ME - Rising sea levels brings a growing threat of flooding on Maine's coastline
YORK, Maine — The small town of York is already playing defense against climate change, building a new sea wall on Long Sands Beach to keep the rising Atlantic Ocean’s waters back.
Town manager Steve Burns says the town has already spent $3 million to $4 million to construct the wall. He expects to spend another $5 million to have it stretch the entire two-mile length of the beach.
"This is a stepped design. It's intended to absorb the energy from waves coming in from the ocean and not send debris into the street and into the properties across the street,” Burns said.
York was the first Maine town to adopt a comprehensive plan for climate change based partly on a projected foot-and-a-half rise in sea level by 2050.
"This sea wall will buy us some time. We will probably get to 2050, and this will still be functional,” Burns said.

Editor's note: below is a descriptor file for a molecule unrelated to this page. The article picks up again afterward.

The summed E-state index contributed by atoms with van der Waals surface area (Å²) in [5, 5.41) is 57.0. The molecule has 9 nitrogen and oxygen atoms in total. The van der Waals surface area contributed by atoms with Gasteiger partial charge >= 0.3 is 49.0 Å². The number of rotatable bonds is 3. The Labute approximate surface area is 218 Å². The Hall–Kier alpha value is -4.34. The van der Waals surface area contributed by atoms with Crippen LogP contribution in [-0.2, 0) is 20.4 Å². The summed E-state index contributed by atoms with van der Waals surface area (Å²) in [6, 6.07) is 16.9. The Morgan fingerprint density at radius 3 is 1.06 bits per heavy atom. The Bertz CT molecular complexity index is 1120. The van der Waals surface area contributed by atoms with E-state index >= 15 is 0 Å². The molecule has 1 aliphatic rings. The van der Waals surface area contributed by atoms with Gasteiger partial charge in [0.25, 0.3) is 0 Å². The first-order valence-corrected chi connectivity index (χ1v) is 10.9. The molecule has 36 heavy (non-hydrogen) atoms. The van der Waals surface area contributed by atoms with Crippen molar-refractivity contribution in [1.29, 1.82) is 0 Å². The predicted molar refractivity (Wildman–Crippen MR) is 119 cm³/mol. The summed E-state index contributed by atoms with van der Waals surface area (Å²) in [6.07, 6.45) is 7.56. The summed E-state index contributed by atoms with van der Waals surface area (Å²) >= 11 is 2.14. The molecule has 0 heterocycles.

The Gulf of Maine, stretching from Massachusetts to Nova Scotia, is a leading indicator of global warming. Last year was the gulf's hottest year ever recorded.
Dave Reidmiller oversees the climate center at the Gulf of Maine Research Institute in Portland.
"This is among the fastest warming bodies of water in the world," Reidmiller said.
The gulf's average sea surface temperature in 2021 was 54.1 degrees Fahrenheit, half a degree higher than the previous record in 2012, and 4 degrees above the long-term average between 1982 and 2011.
"In about the 40 years or so that we've had satellite data, it's the warmest that we've seen,” Reidmiller said.
Sea level rises because water expands as it warms, is already visible, and extremely high tides known as king tides routinely flood Portland's Old Port. The city's tidal level has risen 8 inches in the past 100 years.
"We are going to see continued sea level rise, but how much sea level rise we will see is going to depend on how much we as humanity decide to curb our greenhouse gas emissions,” Reidmiller said.
The National Oceanic and Atmospheric Administration maintain six tidal gauges along the Atlantic Coast from Eastport, Maine, to Portsmouth, New Hampshire. The gauge in Wells shows the most dramatic rise: since 2005, twice as fast as in Portland with more than four millimeters a year.